Kurosawa sees hope in the new generation because they have plenty of time to fill and no reason to think only of themselves. This is why it's important that the grandmother is compelling. I see Kurosawa as the grandmother and the grandchildren as the way he hopes the new generation will react to and take an interest in his generation. It's not all about the grandmother's influence; the grandchildren have some redeeming values to begin with. The oldest boy Tateo (Hidetaka Yoshioka), for instance, takes on the summer project of fixing the ancient organ his grandmother has feeling for rather than loitering at the mall or getting fat playing video games. What's important though is their grandmother is able to rid them of the selfishness they learned from their parents. They initially want their grandmother to go to Hawaii to visit her long forgotten brother Suzujiro, who is dying, because that means she'll have to take them with her and they'll get to live it up with their new rich relatives like their parents currently are. This isn't one of those stupid films that lives in a dream world where all negatives can easily be erased. It's not naïve enough to try to say the kids no longer have any interest in a Hawaiian vacation, but it shows the children growing to the point where they'd be going to learn about their heritage and get to know their relatives, hoping they'd share in the fun they initially had in mind. They grow to this point because the grandmother is able to convey her value of sincerity rather than materials.

Though the film is rich with ideas and meanings, Rhapsody in August is plotted as basically as could be. The grandmother tells the grandkids a story their family members had during their youth and they soon go off on their own to visit the location where it took place so they can share the experience in a way. With a little imagination, it becomes real enough for them that the experience is passed down and the children grow from it.

It is to Kurosawa's credit that he is able to avoid turning this into a grim film. What Kurosawa taps into is the joy of discovery. When you come to understand something you couldn't have impacted in any way there's a personal gain, a certain satisfaction of addition that overrides the negative aspect of what exactly you are understanding. Of course, you have to want to understand, but what Kurosawa shows is that it's not really the subject matter, but the way it's presented. The grandmother speaks of things that are adventurous, mysterious, magical, and mystic. It's not only exciting, but it brings a kind of life to their deceased relatives and certainly creates an interest in them. The children realize everything she speaks of didn't happen exactly that way, some details may be fudged to make the story better or some things just aren't explainable so she gives the fairy tale version, but the children know she's not making up the serious matters.

Kurosawa doesn't want people to dwell on the past. What he wants is for them not to be ignorant of it, or worse yet play ignorant. One of the key themes is that running scared from the truth gets you nowhere. This is the big clash between the generations. The grandmother, though the stricter and more traditional, feels their newfound relatives have the right to know her husband was killed by the bomb. Her children on the other hand, are afraid all their work toward getting handouts and promotions will be lost because though half-and-half, Clark has grown up an American living in America and his wife is American. They are right about Americans not liking to be reminded of certain aspects of their history, but they are wrong to turn the kids on Clark before they even get to meet him (they are so certain he's only come to visit because it's the proper way to break off relations).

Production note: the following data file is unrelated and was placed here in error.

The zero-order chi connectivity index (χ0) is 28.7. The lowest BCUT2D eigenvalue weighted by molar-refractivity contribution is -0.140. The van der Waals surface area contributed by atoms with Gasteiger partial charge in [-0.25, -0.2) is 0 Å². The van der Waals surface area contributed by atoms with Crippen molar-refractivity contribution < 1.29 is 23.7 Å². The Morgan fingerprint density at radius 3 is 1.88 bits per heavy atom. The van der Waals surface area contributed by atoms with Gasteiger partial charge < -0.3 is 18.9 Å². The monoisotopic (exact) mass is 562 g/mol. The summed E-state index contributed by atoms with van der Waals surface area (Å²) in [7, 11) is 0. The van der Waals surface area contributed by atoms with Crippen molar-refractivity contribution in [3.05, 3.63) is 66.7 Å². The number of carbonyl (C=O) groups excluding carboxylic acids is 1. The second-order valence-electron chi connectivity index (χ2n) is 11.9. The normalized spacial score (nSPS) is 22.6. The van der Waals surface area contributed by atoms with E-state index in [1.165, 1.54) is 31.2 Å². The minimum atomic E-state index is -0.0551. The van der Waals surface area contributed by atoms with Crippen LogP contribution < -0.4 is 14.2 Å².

Richard Gere, whose part is key but much smaller than I expected given his prominent billing, actually manages not to ruin this film. Casting him as the Japanese American relative Clark is ridiculous because he doesn't look the least bit Japanese, and this problem is greatly magnified by the decision not to alter his look one bit. It's hard not to think of him as the Japanese-American Gigolo, but this is one of the only times I believed his performance. Gere is an antiwar activist, and in spite of his look, his emotion - the keen interest in his elders as well as the sadness and regret - actually seem genuine.

The key scenes involving Gere are about remembrance. One takes place at the school the grandparents taught at, where a charred contorted hunk of iron was the only thing left remaining. The other takes place on 8/9/90, the 45th anniversary of the bomb being dropped. They show the difference between ritual and remembrance. This wasn't the kind of crap we have here where we are told it's the yearly moment to remember what these people did for our country, even though we are given no concept of it (just roll out sacrifice again and throw out a number), and some paid musicians try to muster up some emotion and/or someone reads some feel good flag waving drivel to the audience, which is polluted by a bunch of people who don't bother to take their hats off and spend half the time talking among themselves. The remembrance scenes in Rhapsody are moving because they aren't an attack on your senses telling you cry now like the horrible hammer it home for the 2000th time ending scene in Saving Ryan's Privates. There's not much going on at all here, but the emotion jumps off the screen ringing sincere and true. Remembrance here is about respect, both for the people that are no longer around and for those who are because they are allowed to have their own way of going about it without being judged. A woman whose husband was also killed that day can drop by and her and the grandmother will just sit there for a couple hours without saying a word to each other. They don't need to because they know what's on each other's minds.

The grandmother has been negatively effected by the bomb in many ways, and it's easy to see all the ways she's not right, though the younger ones are able to forgive her for it because they care about her. She is the hero of the film not because she's surviving, but because she takes a stand against the idea of only telling people what's "necessary". By sharing the truth with her grandchildren and nephew (who shows that entire generation wasn't lost), they all grow as individuals and as a family. Family is what it's all about because that's where the hope lies, where everything Kurosawa would like to have seen needs to start if not come from entirely.

The final scene is very poorly and unbelievably set up by two previous events, and one can only guess what it means. It is certainly one of Kurosawa's most beautifully filmed though. The family is running after her in a torrential downpour to stop her from running after her husband like she did on 8/9/45. Her umbrella gets reversed from the wind, but she's still holding it up and slowly trudging forward, while the family is stumbling around. Perhaps it means anyone who tries to change things has a difficult road ahead of them where they will be marked by certain events and come off as a loon, but they can inch closer as long as they keep trying?

 

See also Roger Ebert's review at http://rogerebert.suntimes.com/apps/pbcs.dll/article?AID=/19920221/REVIEWS/202210302/1023